Clinical evidence of peripheral vascular disease
Recurrent deep vein thrombosis
Any significant abnormality of the aorta, carotid arteries or other large blood vessels
BP less than 150/95 which is persistent and not responding to treatment
Certain types of asthma
Conditions with functional lung volumes of 20% or more below the predicted value
Restrictive lung disease
Chest wall deformity
Previous lung surgery
History of tracheostomy
History of a back condition requiring diskectomy, laminectomy or spinal fusion
Hip resurfacing procedures
Loss of articular cartilage
Amputation or deformity of a joint or limb
Recurrent dislocation of the shoulder
Recurrent or tendonitis of shoulder, elbow, wrist or hand
Carpal tunnel syndrome
Fracture or dislocation of any bone or joint
Osteomyelitis or arthritis of any joint in the spine
Skull, jaw or facial conditions that may restrict the ability to wear a helmet or breathing apparatus
Thoracic outlet syndrome
A single seizure for which the cause is unclear or highly unlikely to recurrent
Epilepsy where the person has been seizure-free for more than 5 years without taking medication
Clinical pain syndrome
Peripheral sensory or motor neuropathy
Peripheral nerve injury
Spinal cord injury
Any significant head injury or concussion
Congenital neurological malformations
Acute infectious or non-infectious hepatitis
Inflammatory bowel disease
Acute GI bleeding
Malignant tumours following treatment
Loss of kidney or other abdominal organs
Acute or chronic renal failure
Treated malignancies of the blood or lymphatic systems with no abnormality in the full blood count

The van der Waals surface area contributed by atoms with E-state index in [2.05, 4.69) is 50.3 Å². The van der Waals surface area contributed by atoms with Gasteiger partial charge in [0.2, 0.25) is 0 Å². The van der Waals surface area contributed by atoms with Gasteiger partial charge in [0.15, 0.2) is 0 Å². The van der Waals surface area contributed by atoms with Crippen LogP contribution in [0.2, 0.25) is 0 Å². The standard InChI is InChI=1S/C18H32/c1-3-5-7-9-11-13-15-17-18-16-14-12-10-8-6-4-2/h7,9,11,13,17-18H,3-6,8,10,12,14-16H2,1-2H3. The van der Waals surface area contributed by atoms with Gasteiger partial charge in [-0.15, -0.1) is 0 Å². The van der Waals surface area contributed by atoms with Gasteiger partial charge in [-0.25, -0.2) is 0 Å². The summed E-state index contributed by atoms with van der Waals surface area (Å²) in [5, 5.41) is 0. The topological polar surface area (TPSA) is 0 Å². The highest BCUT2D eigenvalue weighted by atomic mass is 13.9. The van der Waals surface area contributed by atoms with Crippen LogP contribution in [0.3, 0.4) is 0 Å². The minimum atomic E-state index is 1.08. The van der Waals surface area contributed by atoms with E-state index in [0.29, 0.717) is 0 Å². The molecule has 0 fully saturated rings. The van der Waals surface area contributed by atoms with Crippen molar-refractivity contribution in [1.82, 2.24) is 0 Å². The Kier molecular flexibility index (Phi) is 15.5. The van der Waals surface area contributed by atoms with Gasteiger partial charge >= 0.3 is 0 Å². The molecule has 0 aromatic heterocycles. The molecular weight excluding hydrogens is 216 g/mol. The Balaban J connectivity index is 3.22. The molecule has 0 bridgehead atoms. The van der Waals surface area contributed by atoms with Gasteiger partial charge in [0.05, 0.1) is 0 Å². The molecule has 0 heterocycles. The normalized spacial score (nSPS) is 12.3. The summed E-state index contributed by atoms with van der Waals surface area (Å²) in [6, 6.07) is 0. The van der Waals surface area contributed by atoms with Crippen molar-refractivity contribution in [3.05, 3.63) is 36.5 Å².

Chronic fatigue syndrome
HIV or hepatitis c infections
Mild connective tissue disease
Evidence of a predisposition to heat stress
Thyroid, adrenal or pituitary gland disorders
Psychiatric condition associated with substance abuse
History of post-traumatic stress disorder
History of major depression, bipolar disorder, personality disorders
Regular use of alcohol or drugs that may affect the safe performance of operational duties
Tasmania Fire Service (TFS)
We couldn’t find very much information regarding medical conditions. However, their application process does indicate that you need a medical clearance form that is completed and signed by your GP.
We contacted TFS to see if we could get more information and this is their reply:
“We aren’t able to specify that a person may not become a FF because of a specified medical condition. We have our applicants see an Occupational Physician with the attached form so that each condition can be taken into consideration by a professional.”
The form that they supplied had some additional information. Namely, the following conditions would preclude someone from becoming a firefighter:
- A history of asthma
- Significant hay fever
- Significant colour blindness
- Impaired eyesight or hearing
Fire & Emergency New Zealand (FENZ)
If you suffer from any condition that limits your mobility in any way, you will be disqualified from a firefighting career with Fire & Emergency New Zealand.
The following conditions will require further assessment:
Epilepsy or loss of consciousness
Some heart conditions
FENZ will assess each applicant on a case by case basis.
If you’re interested in a firefighting career, we hope you found this information helpful. If you have any questions about firefighting, feel free to send them to us via chat, email, or in the comments below.